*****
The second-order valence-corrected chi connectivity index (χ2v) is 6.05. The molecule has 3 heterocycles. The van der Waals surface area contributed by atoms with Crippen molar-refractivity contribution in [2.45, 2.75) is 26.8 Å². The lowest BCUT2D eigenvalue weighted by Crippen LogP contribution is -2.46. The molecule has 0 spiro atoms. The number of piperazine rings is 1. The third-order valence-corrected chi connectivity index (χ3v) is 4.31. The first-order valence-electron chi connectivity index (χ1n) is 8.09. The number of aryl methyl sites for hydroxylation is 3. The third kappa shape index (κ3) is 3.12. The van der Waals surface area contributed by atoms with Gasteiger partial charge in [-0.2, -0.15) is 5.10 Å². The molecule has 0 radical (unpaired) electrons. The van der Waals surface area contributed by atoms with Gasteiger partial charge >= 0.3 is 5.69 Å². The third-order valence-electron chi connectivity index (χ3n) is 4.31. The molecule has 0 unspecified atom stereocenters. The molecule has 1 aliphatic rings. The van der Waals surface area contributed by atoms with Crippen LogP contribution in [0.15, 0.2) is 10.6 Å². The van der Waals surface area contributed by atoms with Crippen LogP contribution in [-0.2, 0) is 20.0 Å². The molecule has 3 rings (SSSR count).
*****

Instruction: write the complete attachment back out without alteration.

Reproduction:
The second-order valence-corrected chi connectivity index (χ2v) is 6.05. The molecule has 3 heterocycles. The van der Waals surface area contributed by atoms with Crippen molar-refractivity contribution in [2.45, 2.75) is 26.8 Å². The lowest BCUT2D eigenvalue weighted by Crippen LogP contribution is -2.46. The molecule has 0 spiro atoms. The number of piperazine rings is 1. The third-order valence-corrected chi connectivity index (χ3v) is 4.31. The first-order valence-electron chi connectivity index (χ1n) is 8.09. The number of aryl methyl sites for hydroxylation is 3. The third kappa shape index (κ3) is 3.12. The van der Waals surface area contributed by atoms with Gasteiger partial charge in [-0.2, -0.15) is 5.10 Å². The molecule has 0 radical (unpaired) electrons. The van der Waals surface area contributed by atoms with Gasteiger partial charge >= 0.3 is 5.69 Å². The third-order valence-electron chi connectivity index (χ3n) is 4.31. The molecule has 0 unspecified atom stereocenters. The molecule has 1 aliphatic rings. The van der Waals surface area contributed by atoms with Crippen LogP contribution in [0.15, 0.2) is 10.6 Å². The van der Waals surface area contributed by atoms with Crippen LogP contribution in [-0.2, 0) is 20.0 Å². The molecule has 3 rings (SSSR count).